Using Emojis and Geo-Location in Your Financial Investigations

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Think emojis are used only for personal text messages from Gen-Yers? Think again. According to Wale Ayantoye, emojis within payment apps could help you spot drug deals, gambling transactions, prostitution and fraudulent business trips.

Ayantoye is a Global Sanctions Consultant at Square Inc. and he shared his experience of using data from emojis combined with geo-location to catch illegal activities by savvy fraudsters. “It’s more of a cat and mouse — we are thinking, ‘how are we going to catch up with them?’ and they are thinking ‘how are they going to evade our programs?’ ” said Ayantoye. “For any compliance or fraud program, you need access to all of the information you can get.”

And, yes, emojis can become part of valuable information. “With emojis we get the opportunity to communicate a lot, especially in this generation when people want to say so little, yet they say so much.”

Emojis were first created in 1998 by Shigetaka Kurita, an engineer at the Japanese phone company, NTT Docomo. According to Ayantoye, there are currently more than 3,000 emojis in the Unicode Standard record. The variation of these emojis includes gender, skin tone, flags, foods and other components that are used to express feelings and emotions.

“The evolution of human language is endless,” Ayantoye said. “Coming from someone who has visited over 27 countries and who has lived and worked in six of them, the diversity is truly amazing. Emojis go beyond being meaningless pictures or a lazy way that millennials express themselves; rather, they are like a primitive language. These tiny emoji characters have become a part of our daily means of communication. With one emoji, you can say a lot with fewer words.”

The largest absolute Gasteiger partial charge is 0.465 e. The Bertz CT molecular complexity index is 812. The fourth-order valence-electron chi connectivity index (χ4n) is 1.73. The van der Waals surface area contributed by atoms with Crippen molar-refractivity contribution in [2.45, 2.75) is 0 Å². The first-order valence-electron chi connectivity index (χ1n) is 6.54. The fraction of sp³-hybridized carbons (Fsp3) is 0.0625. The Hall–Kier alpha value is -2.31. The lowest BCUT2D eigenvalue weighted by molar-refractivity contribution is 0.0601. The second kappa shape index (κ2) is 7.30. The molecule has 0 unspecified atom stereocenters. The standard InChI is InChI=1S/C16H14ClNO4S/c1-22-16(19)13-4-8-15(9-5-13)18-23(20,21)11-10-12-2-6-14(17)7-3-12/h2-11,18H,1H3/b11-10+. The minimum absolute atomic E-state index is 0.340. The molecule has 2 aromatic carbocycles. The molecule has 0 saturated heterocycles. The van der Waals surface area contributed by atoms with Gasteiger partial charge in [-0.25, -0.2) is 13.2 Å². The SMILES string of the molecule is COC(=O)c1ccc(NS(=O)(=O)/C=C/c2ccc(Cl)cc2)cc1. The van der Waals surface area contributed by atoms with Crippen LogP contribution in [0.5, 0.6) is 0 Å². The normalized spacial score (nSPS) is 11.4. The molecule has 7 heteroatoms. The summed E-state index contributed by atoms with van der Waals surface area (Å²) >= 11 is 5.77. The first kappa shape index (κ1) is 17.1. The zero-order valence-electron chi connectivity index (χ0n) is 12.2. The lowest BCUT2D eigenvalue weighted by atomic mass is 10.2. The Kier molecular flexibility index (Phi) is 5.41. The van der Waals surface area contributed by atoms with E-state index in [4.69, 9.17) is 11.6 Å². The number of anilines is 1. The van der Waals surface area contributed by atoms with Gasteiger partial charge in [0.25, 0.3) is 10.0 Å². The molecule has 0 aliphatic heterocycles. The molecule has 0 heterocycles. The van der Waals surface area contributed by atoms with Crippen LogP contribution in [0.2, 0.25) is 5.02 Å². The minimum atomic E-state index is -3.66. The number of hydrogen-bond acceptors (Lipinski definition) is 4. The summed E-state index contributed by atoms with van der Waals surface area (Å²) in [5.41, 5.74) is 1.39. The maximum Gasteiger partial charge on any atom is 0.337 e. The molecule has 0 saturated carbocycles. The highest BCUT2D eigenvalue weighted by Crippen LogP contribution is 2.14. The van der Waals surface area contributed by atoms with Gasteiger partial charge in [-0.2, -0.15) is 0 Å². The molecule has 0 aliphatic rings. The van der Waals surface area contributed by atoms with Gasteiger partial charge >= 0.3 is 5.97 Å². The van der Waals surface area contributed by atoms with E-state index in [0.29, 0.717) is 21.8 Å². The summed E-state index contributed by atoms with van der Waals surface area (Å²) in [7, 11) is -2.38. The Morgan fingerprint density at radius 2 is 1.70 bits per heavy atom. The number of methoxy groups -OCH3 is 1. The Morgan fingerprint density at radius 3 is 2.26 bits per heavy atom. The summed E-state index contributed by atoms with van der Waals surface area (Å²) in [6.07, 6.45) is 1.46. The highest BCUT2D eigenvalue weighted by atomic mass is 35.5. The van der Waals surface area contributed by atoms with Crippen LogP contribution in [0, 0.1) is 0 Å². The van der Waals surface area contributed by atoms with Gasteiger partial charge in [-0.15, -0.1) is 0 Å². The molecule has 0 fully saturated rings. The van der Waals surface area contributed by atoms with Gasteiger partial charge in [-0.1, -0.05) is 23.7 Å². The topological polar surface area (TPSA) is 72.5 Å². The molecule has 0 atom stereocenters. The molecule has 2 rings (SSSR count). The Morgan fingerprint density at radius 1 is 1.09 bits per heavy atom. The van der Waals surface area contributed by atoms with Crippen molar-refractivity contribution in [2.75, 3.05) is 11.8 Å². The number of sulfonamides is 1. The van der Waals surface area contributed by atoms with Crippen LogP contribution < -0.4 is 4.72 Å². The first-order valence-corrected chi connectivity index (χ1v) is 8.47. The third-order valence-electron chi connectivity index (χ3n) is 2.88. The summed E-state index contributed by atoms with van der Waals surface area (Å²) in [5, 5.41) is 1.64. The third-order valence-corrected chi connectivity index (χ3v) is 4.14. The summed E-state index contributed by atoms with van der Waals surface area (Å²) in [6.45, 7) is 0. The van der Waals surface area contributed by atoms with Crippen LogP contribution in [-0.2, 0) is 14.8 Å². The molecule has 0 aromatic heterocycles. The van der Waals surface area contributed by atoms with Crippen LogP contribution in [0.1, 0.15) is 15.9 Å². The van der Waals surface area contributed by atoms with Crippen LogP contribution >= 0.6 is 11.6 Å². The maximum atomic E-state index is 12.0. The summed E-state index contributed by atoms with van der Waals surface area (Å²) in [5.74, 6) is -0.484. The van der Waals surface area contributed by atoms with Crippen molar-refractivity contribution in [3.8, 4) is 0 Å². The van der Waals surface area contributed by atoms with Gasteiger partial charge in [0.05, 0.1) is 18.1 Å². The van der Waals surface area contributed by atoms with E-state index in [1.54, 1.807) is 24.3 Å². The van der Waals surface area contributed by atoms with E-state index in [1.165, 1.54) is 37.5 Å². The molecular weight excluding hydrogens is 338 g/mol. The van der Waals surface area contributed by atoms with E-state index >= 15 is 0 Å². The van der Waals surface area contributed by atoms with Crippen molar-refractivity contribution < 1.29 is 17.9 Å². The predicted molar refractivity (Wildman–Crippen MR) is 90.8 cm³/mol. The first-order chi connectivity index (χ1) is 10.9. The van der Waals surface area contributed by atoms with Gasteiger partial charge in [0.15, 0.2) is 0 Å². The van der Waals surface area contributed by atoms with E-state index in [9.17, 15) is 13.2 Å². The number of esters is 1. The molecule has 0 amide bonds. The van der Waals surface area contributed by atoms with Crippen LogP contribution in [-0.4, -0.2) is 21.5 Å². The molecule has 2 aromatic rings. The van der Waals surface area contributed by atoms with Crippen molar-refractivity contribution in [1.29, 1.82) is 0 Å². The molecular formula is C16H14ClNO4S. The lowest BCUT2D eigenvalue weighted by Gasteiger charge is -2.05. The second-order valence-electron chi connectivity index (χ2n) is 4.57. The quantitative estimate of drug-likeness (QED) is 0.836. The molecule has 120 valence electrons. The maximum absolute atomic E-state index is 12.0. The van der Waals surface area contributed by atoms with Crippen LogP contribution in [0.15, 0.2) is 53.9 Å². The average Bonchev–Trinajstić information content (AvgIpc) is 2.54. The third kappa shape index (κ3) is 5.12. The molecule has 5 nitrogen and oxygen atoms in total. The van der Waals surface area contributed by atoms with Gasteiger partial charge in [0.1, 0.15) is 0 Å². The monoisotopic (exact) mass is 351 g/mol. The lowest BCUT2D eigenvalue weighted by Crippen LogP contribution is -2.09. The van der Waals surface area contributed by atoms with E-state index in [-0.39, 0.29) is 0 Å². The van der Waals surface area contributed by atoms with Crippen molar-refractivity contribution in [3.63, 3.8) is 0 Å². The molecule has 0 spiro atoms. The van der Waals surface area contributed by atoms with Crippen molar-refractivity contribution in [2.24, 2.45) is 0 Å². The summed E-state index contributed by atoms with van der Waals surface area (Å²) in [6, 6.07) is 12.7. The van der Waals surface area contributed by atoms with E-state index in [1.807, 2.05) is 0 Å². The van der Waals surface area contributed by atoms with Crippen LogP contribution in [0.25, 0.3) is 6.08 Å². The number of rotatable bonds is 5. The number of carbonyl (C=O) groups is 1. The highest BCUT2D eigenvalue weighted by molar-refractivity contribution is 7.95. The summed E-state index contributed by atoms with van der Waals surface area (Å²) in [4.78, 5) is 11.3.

At Square, Inc., Ayantoye and his colleagues use emojis, partnered with geo-location, to implement a risk-based approach to conducting financial investigations. He said when he first mentioned looking at emojis to his colleagues they asked how they would know what something stood for or what it would actually mean. Ayantoye said that they would use it to get a better picture of what a person is trying to communicate. “If you have only one set of parameters that only catches languages or certain words when transactions take place, imagine the amount of transactions you’re going to miss every day, especially when the transaction does not include any words, rather emojis.”

By understanding and interpreting this other language all on its own, investigators can begin to see a whole new set of information. Look at the examples below that Ayantoye used in his presentation. The time, subject (with only emojis), transaction amount and location (using ping cell tower information) all yielded a viable conclusion to Ayantoye and his team.

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As Ayantoye said, fraud investigators need access to all of the information they can get their hands on. It is important to not rule out a new language just because you may not use it regularly or because it might not even look like a typical language. Opening up your mind, and your investigation approaches, to all possibilities of how people communicate will only give you more information to work with.

“The war against financial crime and money laundering won’t be ending anytime soon,” Ayantoye said. “Criminals are getting smarter, and it is our collective responsibility as fraud and compliance analysts to find modern ways to combat this situation.”